These are dangerous times. The Doomsday Clock sits at just two and a half minutes before midnight, which represents global catastrophe.
The Doomsday Clock has been maintained by the Bulletin of the Atomic Scientists since 1947, and has only ever been closer to midnight back in 1953, when the United States and Soviet Union tested their first hydrogen bombs, and the world was locked in a very dangerous nuclear arms race.
A single hydrogen bomb, thousands of times more powerful than the devices used on Hiroshima or Nagasaki, would be capable of obliterating a whole city.
An all out war, detonating even a fraction of the roughly 14,000 nuclear weapons in existence today, might trigger a mini ice age. Winter would last year-round, agriculture would be destroyed, and civilisation would likely collapse.
The then US president Ronald Reagan put it simply and clearly: “A nuclear war cannot be won and must never be fought.”
Today we face these fears once more. Russia and China are again flexing their military might. The United States is led by President Donald Trump, who has a more hawkish take on international affairs than his predecessors. He has also said that if any country is to have nuclear weapons, then he wants the United States to be at the “top of the pack”.
There are many potential flashpoints around the world – including Syria, the Korean peninsular, the South China Sea, Iraq, and Ukraine – and many despots and terrorists looking to cause problems.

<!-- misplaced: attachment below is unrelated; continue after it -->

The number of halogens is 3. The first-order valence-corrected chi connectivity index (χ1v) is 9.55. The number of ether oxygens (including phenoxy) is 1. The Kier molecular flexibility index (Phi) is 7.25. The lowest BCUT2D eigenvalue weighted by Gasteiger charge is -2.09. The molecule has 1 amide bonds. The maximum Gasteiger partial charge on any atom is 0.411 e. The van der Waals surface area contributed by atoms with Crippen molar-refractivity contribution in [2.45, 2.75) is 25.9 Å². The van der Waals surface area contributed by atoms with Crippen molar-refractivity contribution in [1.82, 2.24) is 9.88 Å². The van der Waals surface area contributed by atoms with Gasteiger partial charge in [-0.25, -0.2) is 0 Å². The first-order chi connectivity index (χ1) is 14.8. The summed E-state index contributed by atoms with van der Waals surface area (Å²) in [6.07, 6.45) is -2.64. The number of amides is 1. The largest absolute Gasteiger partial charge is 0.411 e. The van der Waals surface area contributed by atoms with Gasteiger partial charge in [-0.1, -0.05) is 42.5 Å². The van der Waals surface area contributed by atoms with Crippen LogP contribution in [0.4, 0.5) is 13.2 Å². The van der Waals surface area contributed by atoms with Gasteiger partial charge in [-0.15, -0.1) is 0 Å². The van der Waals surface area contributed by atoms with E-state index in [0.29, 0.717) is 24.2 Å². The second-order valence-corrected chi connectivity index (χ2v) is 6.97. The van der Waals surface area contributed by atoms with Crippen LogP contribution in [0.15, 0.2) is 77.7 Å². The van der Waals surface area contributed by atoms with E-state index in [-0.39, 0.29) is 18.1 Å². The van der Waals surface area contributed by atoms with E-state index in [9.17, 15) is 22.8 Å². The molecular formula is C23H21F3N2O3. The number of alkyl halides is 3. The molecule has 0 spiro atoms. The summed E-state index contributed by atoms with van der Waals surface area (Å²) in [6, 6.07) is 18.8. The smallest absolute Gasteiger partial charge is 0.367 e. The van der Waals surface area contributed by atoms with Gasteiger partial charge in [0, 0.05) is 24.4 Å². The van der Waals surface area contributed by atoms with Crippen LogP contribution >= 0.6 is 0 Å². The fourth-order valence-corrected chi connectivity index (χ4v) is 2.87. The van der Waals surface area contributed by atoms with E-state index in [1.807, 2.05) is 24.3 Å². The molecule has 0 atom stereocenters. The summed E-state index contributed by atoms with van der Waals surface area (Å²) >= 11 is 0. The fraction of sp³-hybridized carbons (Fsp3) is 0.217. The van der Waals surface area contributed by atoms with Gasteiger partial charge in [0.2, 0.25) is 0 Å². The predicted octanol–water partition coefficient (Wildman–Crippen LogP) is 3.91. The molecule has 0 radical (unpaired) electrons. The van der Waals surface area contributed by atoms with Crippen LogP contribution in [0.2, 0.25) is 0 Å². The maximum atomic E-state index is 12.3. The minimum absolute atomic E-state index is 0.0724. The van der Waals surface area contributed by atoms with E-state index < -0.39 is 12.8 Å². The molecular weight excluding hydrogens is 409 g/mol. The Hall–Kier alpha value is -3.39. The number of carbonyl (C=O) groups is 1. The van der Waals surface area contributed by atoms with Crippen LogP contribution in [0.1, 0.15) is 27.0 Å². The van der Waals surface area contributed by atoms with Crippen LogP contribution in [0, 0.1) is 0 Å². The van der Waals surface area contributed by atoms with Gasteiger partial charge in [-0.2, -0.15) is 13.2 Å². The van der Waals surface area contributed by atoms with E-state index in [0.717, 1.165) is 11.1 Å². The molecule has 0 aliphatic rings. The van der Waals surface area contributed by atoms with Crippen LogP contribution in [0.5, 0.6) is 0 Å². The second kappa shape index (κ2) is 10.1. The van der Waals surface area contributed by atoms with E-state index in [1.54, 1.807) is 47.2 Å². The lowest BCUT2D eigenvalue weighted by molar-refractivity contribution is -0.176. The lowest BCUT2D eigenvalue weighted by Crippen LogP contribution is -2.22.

There is, however, reason for hope. This week’s talks at the United Nations aim to negotiate a total ban on nuclear weapons. These talks are the first of their kind ever to take place at the UN.
The aim is to stigmatise nuclear weapons, as with biological and chemical weapons. The ultimate goal is a world free of these weapons of mass destruction.
In support of these discussions, thousands of scientists from around the world have today released an open letter urging our national governments to achieve this goal of banning nuclear weapons.
The letter is signed by 23 Nobel Laureates, a past US Secretary of Defense, and many well-known scientists such as Stephen Hawking, Steven Pinker, Martin Rees and Daniel Dennett. I, too, have signed the letter.
As scientists, we bear a special responsibility for having invented these weapons of mass destruction. And as scientists, we are also very aware of the disastrous effects that they could have on our planet.
Nuclear weapons threaten not merely those who have them, but all people who walk the Earth.
We urge the diplomats meeting in the United Nations today to find a way to rid the world of this evil.
Authors: Toby Walsh, Professor of AI at UNSW, Research Group Leader, Data61